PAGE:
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Wayne Ens

The Fear of Rejection


When we first began ENS Media Inc., I seriously considered investing in a consulting or training franchise because they offered recognized names and templated systems. I attended the various business franchise introductory seminars, presentations, and previews.

Even though I decided not to purchase one, it was an interesting learning exercise.

What struck me most was the fear that most of the other attendees had of selling. In virtually every session I attended, the facilitator made it more than clear that although their product, processes, and systems were excellent, they wouldnt sell themselves.

The most common sentiment seemed to be that everyone felt "selling" was somehow beneath them. They all wanted a short cut advertising solution to make sales for them. The accountants who were entertaining a business performance franchise said they wanted to be too busy consulting to sell.

The creative types who participated in ad agency franchise presentations were sure there must be a way to generate sales with a great ad campaign rather than getting their hands dirty selling.

To their credit, every franchise presenter made it very clear that their franchise would not be successful without marketing and selling. They knew that the reputation created by a failed franchise would make it harder to sell other franchises in the future. And they knew that the franchise would fail if the franchisee wasnt willing to roll up their sleeves and sell!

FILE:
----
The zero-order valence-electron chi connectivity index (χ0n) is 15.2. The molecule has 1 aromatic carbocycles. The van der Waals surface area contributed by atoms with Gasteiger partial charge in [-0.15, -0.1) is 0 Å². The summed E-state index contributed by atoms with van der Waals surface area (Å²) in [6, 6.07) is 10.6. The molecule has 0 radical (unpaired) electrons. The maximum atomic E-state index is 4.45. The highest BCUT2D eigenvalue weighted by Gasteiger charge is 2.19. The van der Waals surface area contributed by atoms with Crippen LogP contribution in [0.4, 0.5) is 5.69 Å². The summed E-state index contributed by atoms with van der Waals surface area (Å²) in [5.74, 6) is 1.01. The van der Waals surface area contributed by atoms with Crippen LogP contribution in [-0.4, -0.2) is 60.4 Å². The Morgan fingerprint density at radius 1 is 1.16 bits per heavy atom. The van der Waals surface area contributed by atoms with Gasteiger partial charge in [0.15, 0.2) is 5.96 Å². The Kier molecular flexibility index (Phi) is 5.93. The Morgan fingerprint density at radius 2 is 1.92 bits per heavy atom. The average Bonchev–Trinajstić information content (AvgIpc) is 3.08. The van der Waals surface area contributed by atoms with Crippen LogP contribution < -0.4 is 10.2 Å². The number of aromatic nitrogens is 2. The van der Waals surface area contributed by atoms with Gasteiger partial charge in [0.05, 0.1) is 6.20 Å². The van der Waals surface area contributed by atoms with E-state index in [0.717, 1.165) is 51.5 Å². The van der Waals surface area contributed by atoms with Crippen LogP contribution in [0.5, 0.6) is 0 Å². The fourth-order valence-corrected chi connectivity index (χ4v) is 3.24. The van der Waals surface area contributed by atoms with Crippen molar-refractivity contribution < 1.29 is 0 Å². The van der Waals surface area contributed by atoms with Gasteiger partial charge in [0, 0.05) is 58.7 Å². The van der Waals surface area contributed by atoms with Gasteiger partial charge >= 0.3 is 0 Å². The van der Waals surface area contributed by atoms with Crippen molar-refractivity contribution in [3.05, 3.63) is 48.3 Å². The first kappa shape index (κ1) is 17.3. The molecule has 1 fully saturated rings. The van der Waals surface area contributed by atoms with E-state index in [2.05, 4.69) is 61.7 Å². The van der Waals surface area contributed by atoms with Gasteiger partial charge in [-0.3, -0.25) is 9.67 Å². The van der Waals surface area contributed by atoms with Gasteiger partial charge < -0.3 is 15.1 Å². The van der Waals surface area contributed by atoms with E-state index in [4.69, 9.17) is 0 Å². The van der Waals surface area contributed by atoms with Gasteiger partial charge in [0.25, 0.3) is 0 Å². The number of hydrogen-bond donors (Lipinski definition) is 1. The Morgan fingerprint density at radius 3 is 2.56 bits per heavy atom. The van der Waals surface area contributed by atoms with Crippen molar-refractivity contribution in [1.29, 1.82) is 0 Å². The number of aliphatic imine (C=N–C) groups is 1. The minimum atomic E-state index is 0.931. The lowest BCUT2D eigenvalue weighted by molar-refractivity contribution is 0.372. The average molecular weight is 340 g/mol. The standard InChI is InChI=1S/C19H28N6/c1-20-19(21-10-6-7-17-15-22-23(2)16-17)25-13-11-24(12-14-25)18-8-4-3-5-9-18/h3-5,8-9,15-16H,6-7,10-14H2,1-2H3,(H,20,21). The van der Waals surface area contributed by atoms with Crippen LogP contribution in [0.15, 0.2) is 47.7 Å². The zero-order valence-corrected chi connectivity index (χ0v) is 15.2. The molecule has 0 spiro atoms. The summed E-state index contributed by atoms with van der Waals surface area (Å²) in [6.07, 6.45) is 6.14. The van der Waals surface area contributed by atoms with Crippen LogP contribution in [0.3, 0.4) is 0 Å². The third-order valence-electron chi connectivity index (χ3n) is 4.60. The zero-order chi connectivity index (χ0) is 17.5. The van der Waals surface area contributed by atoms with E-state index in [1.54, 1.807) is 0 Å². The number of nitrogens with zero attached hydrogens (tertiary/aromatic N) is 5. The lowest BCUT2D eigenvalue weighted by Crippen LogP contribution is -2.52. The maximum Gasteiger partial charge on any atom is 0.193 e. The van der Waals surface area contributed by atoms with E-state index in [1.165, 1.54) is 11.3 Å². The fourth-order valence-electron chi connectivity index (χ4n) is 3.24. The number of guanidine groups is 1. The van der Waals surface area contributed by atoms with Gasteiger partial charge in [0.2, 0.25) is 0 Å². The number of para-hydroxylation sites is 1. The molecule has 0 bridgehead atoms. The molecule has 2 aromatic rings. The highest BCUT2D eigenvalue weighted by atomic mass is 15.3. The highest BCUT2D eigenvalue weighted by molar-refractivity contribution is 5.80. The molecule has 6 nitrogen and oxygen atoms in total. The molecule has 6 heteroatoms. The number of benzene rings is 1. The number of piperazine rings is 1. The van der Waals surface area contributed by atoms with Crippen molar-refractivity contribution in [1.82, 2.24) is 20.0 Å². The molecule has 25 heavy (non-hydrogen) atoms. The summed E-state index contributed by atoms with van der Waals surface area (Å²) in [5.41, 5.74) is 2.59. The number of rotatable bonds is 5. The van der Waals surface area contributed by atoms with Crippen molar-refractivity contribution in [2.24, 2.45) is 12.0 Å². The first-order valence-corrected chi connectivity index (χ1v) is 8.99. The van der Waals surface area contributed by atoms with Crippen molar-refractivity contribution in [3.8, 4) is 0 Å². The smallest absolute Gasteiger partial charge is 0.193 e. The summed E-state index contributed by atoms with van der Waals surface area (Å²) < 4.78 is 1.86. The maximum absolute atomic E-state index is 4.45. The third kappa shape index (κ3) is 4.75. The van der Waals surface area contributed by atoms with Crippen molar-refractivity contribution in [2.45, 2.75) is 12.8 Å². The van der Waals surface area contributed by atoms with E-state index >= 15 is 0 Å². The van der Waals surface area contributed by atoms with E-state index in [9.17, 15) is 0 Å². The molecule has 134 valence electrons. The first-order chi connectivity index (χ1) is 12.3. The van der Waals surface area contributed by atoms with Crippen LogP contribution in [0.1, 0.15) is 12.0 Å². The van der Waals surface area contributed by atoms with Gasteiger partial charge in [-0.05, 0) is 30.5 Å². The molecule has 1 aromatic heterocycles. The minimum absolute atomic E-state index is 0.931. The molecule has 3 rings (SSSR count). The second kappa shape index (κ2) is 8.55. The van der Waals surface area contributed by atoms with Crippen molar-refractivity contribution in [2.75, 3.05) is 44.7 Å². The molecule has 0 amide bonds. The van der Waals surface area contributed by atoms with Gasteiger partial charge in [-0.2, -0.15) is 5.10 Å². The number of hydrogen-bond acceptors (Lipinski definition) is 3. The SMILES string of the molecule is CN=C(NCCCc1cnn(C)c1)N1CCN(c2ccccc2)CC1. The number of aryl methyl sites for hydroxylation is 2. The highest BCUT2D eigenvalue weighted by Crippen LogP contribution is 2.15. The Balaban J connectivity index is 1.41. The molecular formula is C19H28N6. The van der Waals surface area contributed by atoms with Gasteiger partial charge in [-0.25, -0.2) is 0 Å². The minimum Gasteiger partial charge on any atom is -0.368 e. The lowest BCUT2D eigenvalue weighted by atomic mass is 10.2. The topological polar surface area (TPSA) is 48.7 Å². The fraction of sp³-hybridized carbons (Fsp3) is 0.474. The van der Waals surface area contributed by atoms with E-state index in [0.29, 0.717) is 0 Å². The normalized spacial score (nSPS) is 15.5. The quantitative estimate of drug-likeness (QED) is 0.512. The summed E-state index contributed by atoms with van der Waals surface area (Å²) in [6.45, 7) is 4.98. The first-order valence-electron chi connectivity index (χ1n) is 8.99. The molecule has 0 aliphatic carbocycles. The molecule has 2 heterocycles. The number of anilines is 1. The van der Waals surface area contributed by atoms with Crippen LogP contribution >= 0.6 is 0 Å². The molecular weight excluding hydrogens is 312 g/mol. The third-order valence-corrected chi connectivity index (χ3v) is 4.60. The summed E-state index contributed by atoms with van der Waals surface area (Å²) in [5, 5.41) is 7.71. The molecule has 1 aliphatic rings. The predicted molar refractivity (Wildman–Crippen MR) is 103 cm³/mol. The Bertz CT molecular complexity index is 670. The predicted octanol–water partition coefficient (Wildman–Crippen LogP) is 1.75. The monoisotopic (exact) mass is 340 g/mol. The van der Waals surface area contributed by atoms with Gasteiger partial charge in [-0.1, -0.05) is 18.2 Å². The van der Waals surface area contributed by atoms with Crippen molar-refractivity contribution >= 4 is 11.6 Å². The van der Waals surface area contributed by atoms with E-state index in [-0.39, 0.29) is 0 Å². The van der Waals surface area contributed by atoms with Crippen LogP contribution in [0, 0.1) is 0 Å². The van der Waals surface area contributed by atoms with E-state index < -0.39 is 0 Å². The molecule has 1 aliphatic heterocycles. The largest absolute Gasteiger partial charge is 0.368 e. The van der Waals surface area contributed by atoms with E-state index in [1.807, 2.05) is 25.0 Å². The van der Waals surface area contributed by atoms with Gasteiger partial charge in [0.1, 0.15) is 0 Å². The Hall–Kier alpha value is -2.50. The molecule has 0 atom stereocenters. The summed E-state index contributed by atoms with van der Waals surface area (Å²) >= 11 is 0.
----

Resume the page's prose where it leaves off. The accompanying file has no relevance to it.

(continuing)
That fear of selling, or picking up the phone and making a call, is simply a natural fear of rejection. No one in their right mind likes rejection, whether its from a high school sweetheart or a business prospect.

But the whole fear of rejection thing is strictly a function of attitude. Ive never thought of myself as "selling," whether I was presenting media, ad agency services, or my own consulting or revenue development systems.

Rather, Ive always thought of myself as offering my prospects a huge opportunity to grow their business. I know how hard we work, and that what we do produces results. Therefore, when a prospect misses the opportunity I present, I dont feel rejected, I feel sorry for them. Its their loss, not mine.

Mark Twain said, Courage is mastery of fear, not absence of fear.

Here are a few things you can do to master the fear of rejection:

1.) Know your product. Your prospect only dabbles in marketing while trying to run her business, hire staff, order merchandise, deal with taxes, accommodate customer complaints, renew her lease and fight with banks. Knowing that you are a full time student of marketing gives you more expertise on the subject than your clients.

2.) Be comfortable with the "what if?".  What if your prospect doesnt buy? Knowing that you have succeeded up until now without your new prospects business helps you to take the "what if" in stride. You lived before you met them, and life goes on without a hitch after the rejection.

3.) Be sincere and have integrity.  Make sure, based upon your expertise, that what you are proposing really does deliver value to the client. Knowing you are doing whats best for the client increases your confidence level, and selling is often merely transference of confidence.

4.) Understand the steps.  If you know your closing ratio, and the steps involved in your selling process, youll understand that each step takes you one step closer to a sale. For example, if you know your closing ratio is one in 10, then you can train yourself to become more excited with each rejection. At rejection number nine, youre one presentation away from making a sale!

5.) No doesnt mean no. Understand that a clients needs and strategies often change. A prospect who says "no" to one idea or presentation, may see the merit in another idea or strategy in your next presentation.

Wayne Ens is president of ENS Media Inc,  producer of the SoundADvice radio e-marketing system and the Winning in the New Media Economy revenue development system. He can be reached at